A week and a half later, I was sitting in a huge lecture hall at CU Boulder (where, as a thirty-five-year-old, married mother of two, I was finishing up my undergraduate degree), when my cell phone rang. I rushed outside, the cold air making my eyes water.
Sean, fellow comic and rower said, "Nadia. It's, um ... PJ, honey."
"Shit," I said.
"I'm sorry," Sean said. We were all sorry. "Can you do his service?"
This is how I was called to ministry. My main qualification? I was the religious one.
The memorial service took place on a crisp fall day at the Comedy Works club in downtown Denver, with a full house. The alcoholic rowing team and the Denver comics, the comedy club staff and the academics: These were my people. Giving PJ's eulogy, I realized that perhaps I was supposed to be their pastor.
It's not that I felt pious and nurturing. It's that there, in that underground room filled with the smell of stale beer and bad jokes, I looked around and saw more pain and questions and loss than anyone, including myself, knew what to do with. And I saw God. God, right there with the comics standing along the wall with crossed arms, as if their snarky remarks to each other would keep those embarrassing emotions away. God, right there with the woman climbing down the stage stairs after sharing a little too much about PJ being a "hot date." God, among the cynics and alcoholics and queers.
I am not the only one who sees the underside and God at the same time. There are lots of us, and we are at home in the biblical stories of antiheroes and people who don't get it; beloved prostitutes and rough fishermen. How different from that cast of characters could a manic-depressive alcoholic comic be? It was here in the midst of my own community of underside dwellers that I couldn't help but begin to see the Gospel, the life-changing reality that God is not far off, but here among the brokenness of our lives. And having seen it, I couldn't help but point it out. For reasons I'll never quite understand, I realized that I had been called to proclaim the Gospel from the place where I am, and proclaim where I am from the Gospel.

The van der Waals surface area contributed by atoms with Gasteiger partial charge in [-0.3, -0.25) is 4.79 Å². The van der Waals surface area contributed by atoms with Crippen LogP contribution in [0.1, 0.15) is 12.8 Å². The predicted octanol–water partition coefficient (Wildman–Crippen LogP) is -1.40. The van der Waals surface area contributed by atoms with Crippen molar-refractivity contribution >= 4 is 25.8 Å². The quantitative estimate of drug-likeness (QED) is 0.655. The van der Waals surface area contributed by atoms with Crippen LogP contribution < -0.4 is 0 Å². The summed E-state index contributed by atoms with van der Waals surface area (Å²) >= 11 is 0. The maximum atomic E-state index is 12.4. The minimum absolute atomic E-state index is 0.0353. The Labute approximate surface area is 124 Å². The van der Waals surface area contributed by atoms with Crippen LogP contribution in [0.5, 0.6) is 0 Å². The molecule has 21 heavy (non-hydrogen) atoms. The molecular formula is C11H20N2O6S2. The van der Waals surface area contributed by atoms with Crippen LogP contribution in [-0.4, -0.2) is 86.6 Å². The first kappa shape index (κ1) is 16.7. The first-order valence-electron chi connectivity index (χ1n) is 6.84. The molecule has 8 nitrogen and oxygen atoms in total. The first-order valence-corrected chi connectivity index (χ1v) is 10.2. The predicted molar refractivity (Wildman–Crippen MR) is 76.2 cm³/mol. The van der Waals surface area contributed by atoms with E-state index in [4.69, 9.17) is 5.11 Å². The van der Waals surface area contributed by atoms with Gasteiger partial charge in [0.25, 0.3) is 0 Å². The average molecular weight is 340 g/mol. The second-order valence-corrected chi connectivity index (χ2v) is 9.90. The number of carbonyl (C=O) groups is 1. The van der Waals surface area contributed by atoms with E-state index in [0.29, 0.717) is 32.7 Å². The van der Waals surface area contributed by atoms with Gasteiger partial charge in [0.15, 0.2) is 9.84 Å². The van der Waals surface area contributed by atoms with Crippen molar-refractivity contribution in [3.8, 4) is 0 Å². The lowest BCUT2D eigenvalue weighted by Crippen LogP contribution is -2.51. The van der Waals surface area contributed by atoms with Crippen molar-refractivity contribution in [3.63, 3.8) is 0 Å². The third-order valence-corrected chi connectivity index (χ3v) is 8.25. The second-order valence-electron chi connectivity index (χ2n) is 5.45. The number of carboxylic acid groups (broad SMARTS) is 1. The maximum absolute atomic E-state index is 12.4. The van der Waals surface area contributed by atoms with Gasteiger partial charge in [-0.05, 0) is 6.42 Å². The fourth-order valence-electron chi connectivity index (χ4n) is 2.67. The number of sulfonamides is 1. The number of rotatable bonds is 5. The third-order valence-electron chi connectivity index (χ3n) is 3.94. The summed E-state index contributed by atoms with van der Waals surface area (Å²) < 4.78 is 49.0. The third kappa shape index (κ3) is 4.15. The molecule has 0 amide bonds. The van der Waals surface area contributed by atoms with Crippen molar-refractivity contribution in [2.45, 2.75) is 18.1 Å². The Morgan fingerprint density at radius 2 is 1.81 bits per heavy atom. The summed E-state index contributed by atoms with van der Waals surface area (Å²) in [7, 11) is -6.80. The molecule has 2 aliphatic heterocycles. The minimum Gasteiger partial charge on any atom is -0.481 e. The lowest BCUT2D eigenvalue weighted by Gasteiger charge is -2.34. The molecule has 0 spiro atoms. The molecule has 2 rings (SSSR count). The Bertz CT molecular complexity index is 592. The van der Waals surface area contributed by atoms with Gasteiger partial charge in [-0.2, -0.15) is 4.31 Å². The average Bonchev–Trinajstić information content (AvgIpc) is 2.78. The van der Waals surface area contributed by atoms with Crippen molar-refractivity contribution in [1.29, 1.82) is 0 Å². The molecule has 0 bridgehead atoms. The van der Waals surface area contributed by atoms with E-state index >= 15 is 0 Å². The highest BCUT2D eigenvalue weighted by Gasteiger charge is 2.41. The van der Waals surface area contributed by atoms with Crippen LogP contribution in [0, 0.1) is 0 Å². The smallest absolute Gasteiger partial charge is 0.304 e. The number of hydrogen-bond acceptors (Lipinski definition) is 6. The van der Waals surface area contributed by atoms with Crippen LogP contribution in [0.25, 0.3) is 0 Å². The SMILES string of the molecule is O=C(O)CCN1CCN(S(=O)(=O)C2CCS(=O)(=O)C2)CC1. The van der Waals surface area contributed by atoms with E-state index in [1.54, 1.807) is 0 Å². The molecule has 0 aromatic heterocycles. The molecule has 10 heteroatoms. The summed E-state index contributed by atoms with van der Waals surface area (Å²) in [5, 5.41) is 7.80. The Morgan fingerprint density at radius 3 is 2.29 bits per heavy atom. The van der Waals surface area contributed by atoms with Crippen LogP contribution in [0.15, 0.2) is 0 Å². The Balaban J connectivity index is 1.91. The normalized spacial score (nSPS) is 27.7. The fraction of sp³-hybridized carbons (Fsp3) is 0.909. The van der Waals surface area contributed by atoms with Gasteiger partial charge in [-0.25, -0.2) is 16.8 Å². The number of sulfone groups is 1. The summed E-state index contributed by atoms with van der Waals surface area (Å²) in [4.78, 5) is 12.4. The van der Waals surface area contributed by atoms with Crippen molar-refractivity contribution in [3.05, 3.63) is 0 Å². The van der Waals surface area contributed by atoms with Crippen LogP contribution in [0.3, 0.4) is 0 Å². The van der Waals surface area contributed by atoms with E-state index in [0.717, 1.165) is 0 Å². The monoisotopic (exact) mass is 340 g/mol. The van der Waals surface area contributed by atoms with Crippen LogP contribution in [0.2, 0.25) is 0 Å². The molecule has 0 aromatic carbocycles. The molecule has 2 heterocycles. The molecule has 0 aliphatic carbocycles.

What had started in early sobriety as a reluctant willingness to start praying again had led to my returning to Christianity, and now had led to something even more preposterous: I was called to be a pastor to my people.
Let a woman learn in silence with full submission. I permit no woman to teach or to have authority over a man; she is to keep silent.
—1 Timothy 2:11-12
Twenty-five years before I would preside at a comedy club funeral, I got baptized. It was a Sunday in the spring of 1981, and I was wearing white sandals. The preacher, in his denim-colored polyester suit, had wound down his sermon and had given an altar call. If you are ready to make your life right with the Lord or if you desire to be baptized, come forward now as we stand and sing.